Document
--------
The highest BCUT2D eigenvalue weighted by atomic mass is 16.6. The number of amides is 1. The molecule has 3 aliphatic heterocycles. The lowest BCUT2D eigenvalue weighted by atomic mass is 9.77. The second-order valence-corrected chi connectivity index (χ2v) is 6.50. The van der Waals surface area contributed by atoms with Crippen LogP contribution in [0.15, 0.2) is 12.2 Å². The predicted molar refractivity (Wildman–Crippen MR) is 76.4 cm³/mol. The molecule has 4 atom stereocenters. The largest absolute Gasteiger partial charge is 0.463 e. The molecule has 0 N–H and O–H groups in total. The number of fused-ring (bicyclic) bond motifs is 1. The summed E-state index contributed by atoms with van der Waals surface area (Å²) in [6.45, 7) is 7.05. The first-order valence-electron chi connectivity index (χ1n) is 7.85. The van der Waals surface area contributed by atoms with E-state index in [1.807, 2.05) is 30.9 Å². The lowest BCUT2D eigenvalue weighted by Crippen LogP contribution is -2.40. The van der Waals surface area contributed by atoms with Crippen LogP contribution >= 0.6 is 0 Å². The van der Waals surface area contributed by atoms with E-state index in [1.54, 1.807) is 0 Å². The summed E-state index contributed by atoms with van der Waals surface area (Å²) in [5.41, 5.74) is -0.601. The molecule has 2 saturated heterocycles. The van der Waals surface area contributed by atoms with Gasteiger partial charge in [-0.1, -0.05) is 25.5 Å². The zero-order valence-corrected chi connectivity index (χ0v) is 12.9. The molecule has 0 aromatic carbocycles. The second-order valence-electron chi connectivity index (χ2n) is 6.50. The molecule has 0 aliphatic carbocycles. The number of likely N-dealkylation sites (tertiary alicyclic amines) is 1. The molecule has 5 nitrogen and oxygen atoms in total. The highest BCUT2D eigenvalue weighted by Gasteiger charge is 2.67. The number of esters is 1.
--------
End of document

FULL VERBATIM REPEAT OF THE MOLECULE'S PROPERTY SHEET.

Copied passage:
The highest BCUT2D eigenvalue weighted by atomic mass is 16.6. The number of amides is 1. The molecule has 3 aliphatic heterocycles. The lowest BCUT2D eigenvalue weighted by atomic mass is 9.77. The second-order valence-corrected chi connectivity index (χ2v) is 6.50. The van der Waals surface area contributed by atoms with Crippen LogP contribution in [0.15, 0.2) is 12.2 Å². The predicted molar refractivity (Wildman–Crippen MR) is 76.4 cm³/mol. The molecule has 4 atom stereocenters. The largest absolute Gasteiger partial charge is 0.463 e. The molecule has 0 N–H and O–H groups in total. The number of fused-ring (bicyclic) bond motifs is 1. The summed E-state index contributed by atoms with van der Waals surface area (Å²) in [6.45, 7) is 7.05. The first-order valence-electron chi connectivity index (χ1n) is 7.85. The van der Waals surface area contributed by atoms with E-state index in [1.807, 2.05) is 30.9 Å². The lowest BCUT2D eigenvalue weighted by Crippen LogP contribution is -2.40. The van der Waals surface area contributed by atoms with Crippen LogP contribution >= 0.6 is 0 Å². The van der Waals surface area contributed by atoms with E-state index in [1.54, 1.807) is 0 Å². The summed E-state index contributed by atoms with van der Waals surface area (Å²) in [5.41, 5.74) is -0.601. The molecule has 2 saturated heterocycles. The van der Waals surface area contributed by atoms with Gasteiger partial charge in [-0.1, -0.05) is 25.5 Å². The zero-order valence-corrected chi connectivity index (χ0v) is 12.9. The molecule has 0 aromatic carbocycles. The second-order valence-electron chi connectivity index (χ2n) is 6.50. The molecule has 0 aliphatic carbocycles. The number of likely N-dealkylation sites (tertiary alicyclic amines) is 1. The molecule has 5 nitrogen and oxygen atoms in total. The highest BCUT2D eigenvalue weighted by Gasteiger charge is 2.67. The number of esters is 1.